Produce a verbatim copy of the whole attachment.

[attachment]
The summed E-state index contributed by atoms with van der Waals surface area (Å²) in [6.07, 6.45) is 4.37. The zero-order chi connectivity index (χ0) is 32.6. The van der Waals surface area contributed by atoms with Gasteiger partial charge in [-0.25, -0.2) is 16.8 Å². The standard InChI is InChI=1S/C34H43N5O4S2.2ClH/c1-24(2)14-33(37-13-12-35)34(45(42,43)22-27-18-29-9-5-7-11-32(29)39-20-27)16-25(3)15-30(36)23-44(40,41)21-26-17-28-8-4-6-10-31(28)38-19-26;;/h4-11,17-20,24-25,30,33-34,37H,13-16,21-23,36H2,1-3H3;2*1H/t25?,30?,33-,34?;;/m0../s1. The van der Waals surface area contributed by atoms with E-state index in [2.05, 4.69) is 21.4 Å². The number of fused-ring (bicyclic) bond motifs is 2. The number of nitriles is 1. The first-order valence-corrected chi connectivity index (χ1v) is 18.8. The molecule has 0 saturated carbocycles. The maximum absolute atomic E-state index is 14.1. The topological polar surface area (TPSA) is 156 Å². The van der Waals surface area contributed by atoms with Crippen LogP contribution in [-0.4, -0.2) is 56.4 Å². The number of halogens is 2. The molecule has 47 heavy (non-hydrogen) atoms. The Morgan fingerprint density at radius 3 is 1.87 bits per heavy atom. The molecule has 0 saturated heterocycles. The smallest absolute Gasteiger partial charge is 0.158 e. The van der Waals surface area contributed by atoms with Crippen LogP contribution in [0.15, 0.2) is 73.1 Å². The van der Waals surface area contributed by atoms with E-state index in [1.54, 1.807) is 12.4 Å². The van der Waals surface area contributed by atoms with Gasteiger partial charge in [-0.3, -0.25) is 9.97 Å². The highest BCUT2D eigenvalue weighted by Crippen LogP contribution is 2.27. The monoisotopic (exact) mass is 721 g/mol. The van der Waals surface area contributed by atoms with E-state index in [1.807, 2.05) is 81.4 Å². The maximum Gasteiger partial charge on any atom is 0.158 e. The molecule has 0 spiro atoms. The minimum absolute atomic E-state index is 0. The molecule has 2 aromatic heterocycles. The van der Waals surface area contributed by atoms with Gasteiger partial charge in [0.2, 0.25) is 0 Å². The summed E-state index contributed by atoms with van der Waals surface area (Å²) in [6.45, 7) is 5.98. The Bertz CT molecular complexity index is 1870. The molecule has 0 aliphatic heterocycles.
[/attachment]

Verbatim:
The summed E-state index contributed by atoms with van der Waals surface area (Å²) in [6.07, 6.45) is 4.37. The zero-order chi connectivity index (χ0) is 32.6. The van der Waals surface area contributed by atoms with Gasteiger partial charge in [-0.25, -0.2) is 16.8 Å². The standard InChI is InChI=1S/C34H43N5O4S2.2ClH/c1-24(2)14-33(37-13-12-35)34(45(42,43)22-27-18-29-9-5-7-11-32(29)39-20-27)16-25(3)15-30(36)23-44(40,41)21-26-17-28-8-4-6-10-31(28)38-19-26;;/h4-11,17-20,24-25,30,33-34,37H,13-16,21-23,36H2,1-3H3;2*1H/t25?,30?,33-,34?;;/m0../s1. The van der Waals surface area contributed by atoms with E-state index in [2.05, 4.69) is 21.4 Å². The number of fused-ring (bicyclic) bond motifs is 2. The number of nitriles is 1. The first-order valence-corrected chi connectivity index (χ1v) is 18.8. The molecule has 0 saturated carbocycles. The maximum absolute atomic E-state index is 14.1. The topological polar surface area (TPSA) is 156 Å². The van der Waals surface area contributed by atoms with Crippen LogP contribution in [-0.4, -0.2) is 56.4 Å². The number of halogens is 2. The molecule has 47 heavy (non-hydrogen) atoms. The Morgan fingerprint density at radius 3 is 1.87 bits per heavy atom. The molecule has 0 saturated heterocycles. The smallest absolute Gasteiger partial charge is 0.158 e. The van der Waals surface area contributed by atoms with Crippen LogP contribution in [0.15, 0.2) is 73.1 Å². The van der Waals surface area contributed by atoms with E-state index in [1.54, 1.807) is 12.4 Å². The van der Waals surface area contributed by atoms with Gasteiger partial charge in [-0.3, -0.25) is 9.97 Å². The highest BCUT2D eigenvalue weighted by Crippen LogP contribution is 2.27. The monoisotopic (exact) mass is 721 g/mol. The van der Waals surface area contributed by atoms with E-state index in [1.807, 2.05) is 81.4 Å². The maximum Gasteiger partial charge on any atom is 0.158 e. The molecule has 0 spiro atoms. The minimum absolute atomic E-state index is 0. The molecule has 2 aromatic heterocycles. The van der Waals surface area contributed by atoms with Gasteiger partial charge in [0.2, 0.25) is 0 Å². The summed E-state index contributed by atoms with van der Waals surface area (Å²) in [6.45, 7) is 5.98. The Bertz CT molecular complexity index is 1870. The molecule has 0 aliphatic heterocycles.